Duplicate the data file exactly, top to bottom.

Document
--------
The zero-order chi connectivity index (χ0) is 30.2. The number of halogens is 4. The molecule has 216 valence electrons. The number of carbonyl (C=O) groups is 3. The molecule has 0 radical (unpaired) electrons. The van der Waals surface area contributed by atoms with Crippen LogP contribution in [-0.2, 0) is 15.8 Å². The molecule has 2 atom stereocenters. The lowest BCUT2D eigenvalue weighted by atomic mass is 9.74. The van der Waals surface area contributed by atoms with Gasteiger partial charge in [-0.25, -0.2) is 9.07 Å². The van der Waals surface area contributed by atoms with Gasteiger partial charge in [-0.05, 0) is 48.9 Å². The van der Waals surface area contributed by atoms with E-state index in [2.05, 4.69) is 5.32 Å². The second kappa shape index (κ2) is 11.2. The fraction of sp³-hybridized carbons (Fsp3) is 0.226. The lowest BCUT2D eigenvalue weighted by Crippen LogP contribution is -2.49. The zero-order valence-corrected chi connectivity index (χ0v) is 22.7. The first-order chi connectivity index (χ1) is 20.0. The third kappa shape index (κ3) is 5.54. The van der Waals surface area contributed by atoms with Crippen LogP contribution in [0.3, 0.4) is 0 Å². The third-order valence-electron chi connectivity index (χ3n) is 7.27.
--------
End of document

The zero-order chi connectivity index (χ0) is 30.2. The number of halogens is 4. The molecule has 216 valence electrons. The number of carbonyl (C=O) groups is 3. The molecule has 0 radical (unpaired) electrons. The van der Waals surface area contributed by atoms with Crippen LogP contribution in [-0.2, 0) is 15.8 Å². The molecule has 2 atom stereocenters. The lowest BCUT2D eigenvalue weighted by atomic mass is 9.74. The van der Waals surface area contributed by atoms with Gasteiger partial charge in [-0.25, -0.2) is 9.07 Å². The van der Waals surface area contributed by atoms with Gasteiger partial charge in [-0.05, 0) is 48.9 Å². The van der Waals surface area contributed by atoms with E-state index in [2.05, 4.69) is 5.32 Å². The second kappa shape index (κ2) is 11.2. The fraction of sp³-hybridized carbons (Fsp3) is 0.226. The lowest BCUT2D eigenvalue weighted by Crippen LogP contribution is -2.49. The zero-order valence-corrected chi connectivity index (χ0v) is 22.7. The first-order chi connectivity index (χ1) is 20.0. The third kappa shape index (κ3) is 5.54. The van der Waals surface area contributed by atoms with Crippen LogP contribution in [0.3, 0.4) is 0 Å². The third-order valence-electron chi connectivity index (χ3n) is 7.27.